The Power Crouch

The Power Crouch
by Dr. T. J. Tomasi
Keiser University College of Golf Senior Faculty and Director of Research

TJ Tomasi
To get the most benefit out of this article takes a bit of leg work – both figuratively and literally – as demonstrated by our model who is one of the most remarkable golfers on the planet.

His name is Manuel De Los Santos, a three handicap who regularly drives the ball 300+ yards.

I believe that by studying his swing you will understand how power is produced.

The secret is coiling the upper body then setting up a wall and driving across it at high speeds.

Here is a demonstration of this principle.

His swing may be long but he doesn’t control it with his arms and shoulders – they work beautifully but the trigger for the release of the club is the snap of the lower body.

When you look at the video, note how he flexes his leg to start the downswing.

This “power crouch” is the same technique Tiger uses to generate much of his power.

Most amateurs do exactly the opposite; i.e., they start back to the ball by straightening both legs, a stand-up routine that makes the power crouch impossible.

Santos comes out of his crouch with a power-packed straightening of his leg that fires his club at the ball.

You know he’s swinging in an arc around his body, because to keep from falling down he hops in the direction the force is taking him — around behind him.

A Power Image

The release of the club-head to the ball is not a “make,” but a “let.”

By this I mean that while it would seem that the 90 degree angle formed by your front arm and the club shaft must be forcibly straightened by conscious effort, this is not case.

In fact if you try to make this angle go straight, it will ruin your swing. As Santos shows us, you must rely on physics, namely the conservation of momentum, to get the job done.

Here is the image: A horse and rider approach a six foot jump at full gallop, and suddenly the horse stops dead – the rider picks up the momentum of the stopped horse and is “released” over the wall at high speed.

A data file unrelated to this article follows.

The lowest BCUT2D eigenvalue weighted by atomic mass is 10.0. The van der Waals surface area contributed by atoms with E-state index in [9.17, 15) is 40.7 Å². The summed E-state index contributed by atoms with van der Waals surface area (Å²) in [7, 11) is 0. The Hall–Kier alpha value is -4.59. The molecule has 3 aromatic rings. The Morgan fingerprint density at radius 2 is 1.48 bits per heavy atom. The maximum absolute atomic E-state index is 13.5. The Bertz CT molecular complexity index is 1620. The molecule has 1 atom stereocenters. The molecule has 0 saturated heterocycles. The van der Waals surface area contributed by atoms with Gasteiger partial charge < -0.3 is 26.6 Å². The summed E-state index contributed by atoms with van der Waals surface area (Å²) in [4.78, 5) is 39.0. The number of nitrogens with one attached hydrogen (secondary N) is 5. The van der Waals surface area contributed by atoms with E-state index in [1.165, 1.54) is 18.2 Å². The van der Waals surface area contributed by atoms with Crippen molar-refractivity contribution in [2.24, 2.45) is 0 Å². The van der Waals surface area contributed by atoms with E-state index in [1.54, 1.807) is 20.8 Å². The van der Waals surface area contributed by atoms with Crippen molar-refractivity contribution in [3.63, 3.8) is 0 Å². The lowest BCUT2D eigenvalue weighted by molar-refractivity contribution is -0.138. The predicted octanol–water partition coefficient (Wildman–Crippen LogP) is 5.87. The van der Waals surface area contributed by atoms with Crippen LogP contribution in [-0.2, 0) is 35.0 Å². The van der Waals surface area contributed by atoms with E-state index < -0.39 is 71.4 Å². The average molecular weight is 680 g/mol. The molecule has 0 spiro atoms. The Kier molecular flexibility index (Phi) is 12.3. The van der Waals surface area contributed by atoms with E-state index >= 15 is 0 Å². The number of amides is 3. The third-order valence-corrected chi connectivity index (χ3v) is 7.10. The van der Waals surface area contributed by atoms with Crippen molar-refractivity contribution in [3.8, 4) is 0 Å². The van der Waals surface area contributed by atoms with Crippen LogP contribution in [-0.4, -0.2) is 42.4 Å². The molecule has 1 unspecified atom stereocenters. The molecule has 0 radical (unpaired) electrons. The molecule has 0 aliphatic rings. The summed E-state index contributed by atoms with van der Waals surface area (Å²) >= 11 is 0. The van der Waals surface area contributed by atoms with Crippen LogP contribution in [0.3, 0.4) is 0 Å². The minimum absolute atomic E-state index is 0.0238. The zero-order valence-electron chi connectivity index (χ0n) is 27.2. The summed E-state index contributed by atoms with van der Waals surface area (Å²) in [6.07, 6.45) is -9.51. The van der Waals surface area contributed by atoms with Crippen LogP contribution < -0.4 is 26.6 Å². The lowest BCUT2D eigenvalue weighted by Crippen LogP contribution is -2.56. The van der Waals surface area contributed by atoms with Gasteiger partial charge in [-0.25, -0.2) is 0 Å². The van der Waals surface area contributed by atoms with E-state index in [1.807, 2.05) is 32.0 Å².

The club-head is the rider and the upper body plays the part of the horse, while the wall is the front leg and hip.

Your goal is to use your legs correctly so a collision occurs as you run the right side of your body over the resting left side. The result of this collision is a “Santos release” – full, complete and with no fear.


Take your normal address posture with a teed up seven iron.

Then pull your back leg about 12 inches behind you and balance on the toe with your heel in the air and all your weight on your forward leg.

The idea is to make you a one legged golfer for a few swings, so you can feel the power of establishing a wall to hit against.

From the top of your swing make sure the first move down is a flexing of the front knee – then at impact allow the leg to straighten as you release the club over the leg – and, of course, as with all your full swings, keep rotating.

You’ll probably never hit it as far as Santos, but by swinging one-legged, you’ll understand how power is generated.

And remember, that power comes from technique, so swing under control – and be sure to ask your doctor if it’s ok to do this drill before you attempt it.

If you enjoyed this golf tip, and want more information on a golf school in Florida, contact Keiser University College of Golf.

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